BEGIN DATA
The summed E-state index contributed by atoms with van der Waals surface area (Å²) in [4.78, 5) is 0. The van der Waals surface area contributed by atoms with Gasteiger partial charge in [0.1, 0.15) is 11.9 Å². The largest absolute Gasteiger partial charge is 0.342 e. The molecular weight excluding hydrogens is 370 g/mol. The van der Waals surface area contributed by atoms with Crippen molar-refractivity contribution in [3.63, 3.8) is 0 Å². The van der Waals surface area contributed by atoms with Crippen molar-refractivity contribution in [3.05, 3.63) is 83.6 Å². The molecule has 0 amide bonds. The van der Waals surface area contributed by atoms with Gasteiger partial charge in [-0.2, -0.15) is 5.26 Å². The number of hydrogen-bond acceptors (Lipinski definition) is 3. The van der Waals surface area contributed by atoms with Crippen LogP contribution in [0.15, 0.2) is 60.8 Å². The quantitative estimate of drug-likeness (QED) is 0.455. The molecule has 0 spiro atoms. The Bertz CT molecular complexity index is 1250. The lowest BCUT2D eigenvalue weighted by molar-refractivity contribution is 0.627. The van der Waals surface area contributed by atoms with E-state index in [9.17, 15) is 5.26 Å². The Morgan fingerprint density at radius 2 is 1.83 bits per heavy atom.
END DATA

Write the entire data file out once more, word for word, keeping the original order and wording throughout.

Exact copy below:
The summed E-state index contributed by atoms with van der Waals surface area (Å²) in [4.78, 5) is 0. The van der Waals surface area contributed by atoms with Gasteiger partial charge in [0.1, 0.15) is 11.9 Å². The largest absolute Gasteiger partial charge is 0.342 e. The molecular weight excluding hydrogens is 370 g/mol. The van der Waals surface area contributed by atoms with Crippen molar-refractivity contribution in [3.63, 3.8) is 0 Å². The van der Waals surface area contributed by atoms with Crippen molar-refractivity contribution in [3.05, 3.63) is 83.6 Å². The molecule has 0 amide bonds. The van der Waals surface area contributed by atoms with Gasteiger partial charge in [-0.2, -0.15) is 5.26 Å². The number of hydrogen-bond acceptors (Lipinski definition) is 3. The van der Waals surface area contributed by atoms with Crippen LogP contribution in [0.15, 0.2) is 60.8 Å². The quantitative estimate of drug-likeness (QED) is 0.455. The molecule has 0 spiro atoms. The Bertz CT molecular complexity index is 1250. The lowest BCUT2D eigenvalue weighted by molar-refractivity contribution is 0.627. The van der Waals surface area contributed by atoms with E-state index in [9.17, 15) is 5.26 Å². The Morgan fingerprint density at radius 2 is 1.83 bits per heavy atom.